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U.S. District judge questions Texas foster care leaders for ongoing issues related to children's safety

The recent watchdog report said more than 500 children spent at least one night in a non-licensed facility during the first half of 2021.
Credit: AlessandroPhoto / iStock

A U.S. District judge questioned Texas leaders about the state's current foster care system and the problems associated with it.

U.S. District Judge Janis Jack led an online hearing Tuesday that included legal counsel for foster children and state officials. Judge Jack is also overseeing a decade-long lawsuit against Texas for its foster care system.

The hearing took place due to new information that came from a report by independent court-appointed watchdogs. The report showed dangerous situations for foster children, which included kids getting wrong dosage of medicine, sexual abuse and improper supervision that led to suicide attempts.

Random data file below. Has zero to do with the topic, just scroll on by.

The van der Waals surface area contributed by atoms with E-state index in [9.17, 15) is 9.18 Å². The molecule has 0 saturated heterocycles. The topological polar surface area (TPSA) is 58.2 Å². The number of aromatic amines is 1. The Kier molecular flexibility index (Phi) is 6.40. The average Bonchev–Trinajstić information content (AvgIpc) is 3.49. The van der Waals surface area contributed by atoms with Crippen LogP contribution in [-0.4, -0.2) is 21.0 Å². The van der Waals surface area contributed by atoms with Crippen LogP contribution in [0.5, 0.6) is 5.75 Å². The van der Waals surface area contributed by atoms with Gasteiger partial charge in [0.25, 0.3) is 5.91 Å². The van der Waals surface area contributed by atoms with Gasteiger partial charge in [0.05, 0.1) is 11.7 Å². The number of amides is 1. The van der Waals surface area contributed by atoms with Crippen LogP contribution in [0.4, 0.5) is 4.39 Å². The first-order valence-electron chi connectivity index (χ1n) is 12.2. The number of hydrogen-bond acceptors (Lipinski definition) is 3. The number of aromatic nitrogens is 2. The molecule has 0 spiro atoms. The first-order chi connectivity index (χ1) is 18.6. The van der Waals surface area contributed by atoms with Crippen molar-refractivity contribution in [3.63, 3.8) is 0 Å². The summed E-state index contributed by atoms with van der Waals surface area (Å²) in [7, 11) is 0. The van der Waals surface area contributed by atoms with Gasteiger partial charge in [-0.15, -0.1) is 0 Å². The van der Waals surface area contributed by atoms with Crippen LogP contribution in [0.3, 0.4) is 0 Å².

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During the hearing, Judge Jack told the Texas Department of Family and Protective Services that the state's foster care system is not working. She also said that everyone on the call needs to "get together" and start figuring out more specific answers to these foster care problems.

Judge Jack also said the state had violated the constitutional rights of Texas foster children because of where they are being placed.

The report said 501 children spent at least one night in a non-licensed facility during the first half of 2021. These places included caseworkers’ offices, hotels, churches and shelters. Many times, these placements lack trained caregivers and necessary physical and mental health services for the children.

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Since January 2020, the report said Texas has lost more than 1,600 beds, the majority of which came from operations that housed and treated children with high needs.

In response, state officials have been advocating for less strict monitoring of programs and facilities that qualify for enhanced oversight.

Paul Yetter, the attorney representing Texas foster children, released a statement Tuesday:

"We're cautiously optimistic. The safety of these children is our top priority, and right now everyone agrees that they are in dangerous, harmful placements. The prospect of working together on a real solution, especially with the blessing of the Governor, is the best path forward. I look forward to getting started as soon as possible."

Judge Jack said before she moves forward with a plan, she wants Governor Greg Abbott's blessing and for him to show his support for him as well.